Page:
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Courses

LDC modules can also be linked in larger courses, and there are multiple options for course-level approaches. Here are a few emerging examples from LDC partners and teachers:

Content-area courses.  The most powerful way to ensure that students receive rigorous instruction in the CCRS for reading and writing is to design a literacy-saturated ELA, social studies, or science course. Beyond simply combining modules, the course can build intentional sequences of tasks that use increasingly complex texts and set increasingly demanding forms of writing.

Literacy courses.  In addition to designing courses within content areas, partners may choose other types of LDC courses. For example, designers might choose to create a literacy course separate from ELA consisting of modules sequenced by type and skill sets, much in the way colleges design English composition courses for first-year students. In this design, literature could continue to be taught as a discipline while the literacy course teaches reading and writing skills that support learning across subject areas.

Integrated courses.  There are many different ways to integrate courses. For example, a team of teachers might design and teach a humanities course—involving history, philosophy, social sciences, literature, and the arts—that uses the LDC task templates to integrate the content from different disciplines while teaching reading and writing skills. Depending on the requirements related to “seat time” and flexibility that allows creative scheduling, students could receive both English and social studies credit by taking the humanities course.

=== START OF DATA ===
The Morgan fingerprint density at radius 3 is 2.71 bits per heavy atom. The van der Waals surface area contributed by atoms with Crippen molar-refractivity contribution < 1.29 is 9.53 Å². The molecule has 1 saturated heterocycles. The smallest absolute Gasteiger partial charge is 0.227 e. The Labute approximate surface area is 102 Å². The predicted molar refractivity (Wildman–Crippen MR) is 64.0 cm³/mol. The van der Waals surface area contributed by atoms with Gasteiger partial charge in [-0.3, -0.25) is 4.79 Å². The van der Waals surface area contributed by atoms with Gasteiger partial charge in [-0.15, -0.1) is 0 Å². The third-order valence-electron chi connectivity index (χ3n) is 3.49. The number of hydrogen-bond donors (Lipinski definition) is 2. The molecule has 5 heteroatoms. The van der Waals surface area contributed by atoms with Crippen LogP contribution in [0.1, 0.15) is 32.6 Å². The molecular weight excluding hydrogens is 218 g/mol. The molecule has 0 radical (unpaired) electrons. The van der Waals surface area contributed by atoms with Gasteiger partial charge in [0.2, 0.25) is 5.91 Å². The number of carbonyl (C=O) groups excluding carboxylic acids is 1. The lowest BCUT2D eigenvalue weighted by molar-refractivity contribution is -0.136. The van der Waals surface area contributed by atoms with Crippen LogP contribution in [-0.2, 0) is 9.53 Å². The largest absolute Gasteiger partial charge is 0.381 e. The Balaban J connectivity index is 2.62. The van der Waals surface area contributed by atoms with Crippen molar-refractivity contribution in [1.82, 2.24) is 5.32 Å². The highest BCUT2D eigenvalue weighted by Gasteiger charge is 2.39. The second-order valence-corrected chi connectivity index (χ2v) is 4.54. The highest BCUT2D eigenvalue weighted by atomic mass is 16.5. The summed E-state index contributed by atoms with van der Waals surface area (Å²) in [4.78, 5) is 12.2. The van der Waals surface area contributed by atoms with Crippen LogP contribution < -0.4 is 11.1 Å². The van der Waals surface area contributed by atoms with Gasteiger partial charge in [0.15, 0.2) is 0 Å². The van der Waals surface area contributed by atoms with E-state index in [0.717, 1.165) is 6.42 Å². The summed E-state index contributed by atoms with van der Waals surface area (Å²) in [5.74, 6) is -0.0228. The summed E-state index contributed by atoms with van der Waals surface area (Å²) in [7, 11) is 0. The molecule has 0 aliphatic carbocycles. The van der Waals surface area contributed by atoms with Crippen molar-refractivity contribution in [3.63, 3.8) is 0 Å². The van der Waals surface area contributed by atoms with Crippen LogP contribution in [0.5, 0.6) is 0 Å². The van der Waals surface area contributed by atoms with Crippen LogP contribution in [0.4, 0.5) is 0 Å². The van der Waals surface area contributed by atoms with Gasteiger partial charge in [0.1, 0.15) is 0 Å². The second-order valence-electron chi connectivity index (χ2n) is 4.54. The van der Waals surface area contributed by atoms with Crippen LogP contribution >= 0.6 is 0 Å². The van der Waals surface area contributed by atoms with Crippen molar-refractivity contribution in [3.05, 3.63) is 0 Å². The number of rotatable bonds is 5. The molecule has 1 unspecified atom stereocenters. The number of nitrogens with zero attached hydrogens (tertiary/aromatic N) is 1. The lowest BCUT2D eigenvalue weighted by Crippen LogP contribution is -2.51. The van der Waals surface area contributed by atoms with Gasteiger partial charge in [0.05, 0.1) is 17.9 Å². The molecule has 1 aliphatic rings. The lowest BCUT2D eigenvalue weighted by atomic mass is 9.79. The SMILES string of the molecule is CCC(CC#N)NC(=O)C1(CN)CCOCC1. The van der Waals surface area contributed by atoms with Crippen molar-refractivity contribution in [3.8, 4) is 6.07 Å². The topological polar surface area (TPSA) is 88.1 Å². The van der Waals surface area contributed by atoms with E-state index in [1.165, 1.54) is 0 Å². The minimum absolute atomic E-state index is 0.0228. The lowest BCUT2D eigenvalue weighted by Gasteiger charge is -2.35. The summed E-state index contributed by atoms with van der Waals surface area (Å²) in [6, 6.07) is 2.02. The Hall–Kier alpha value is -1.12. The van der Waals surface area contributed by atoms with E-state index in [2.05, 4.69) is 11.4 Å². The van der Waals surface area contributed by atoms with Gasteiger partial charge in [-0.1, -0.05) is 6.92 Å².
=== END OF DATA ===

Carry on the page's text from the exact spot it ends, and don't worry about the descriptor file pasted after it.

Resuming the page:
Sequenced courses.  Designing modules to create the “big picture” involves placing modules over several years within a course sequence. In this way, a middle school, for example, can ensure that over three years all students receive intentional instruction in reading and writing and master those skills over time. This approach requires careful planning and collaboration but offers the most powerful way to develop and “ground” literacy practices not only in students’ repertoire, but also in teachers’ range of instructional skills.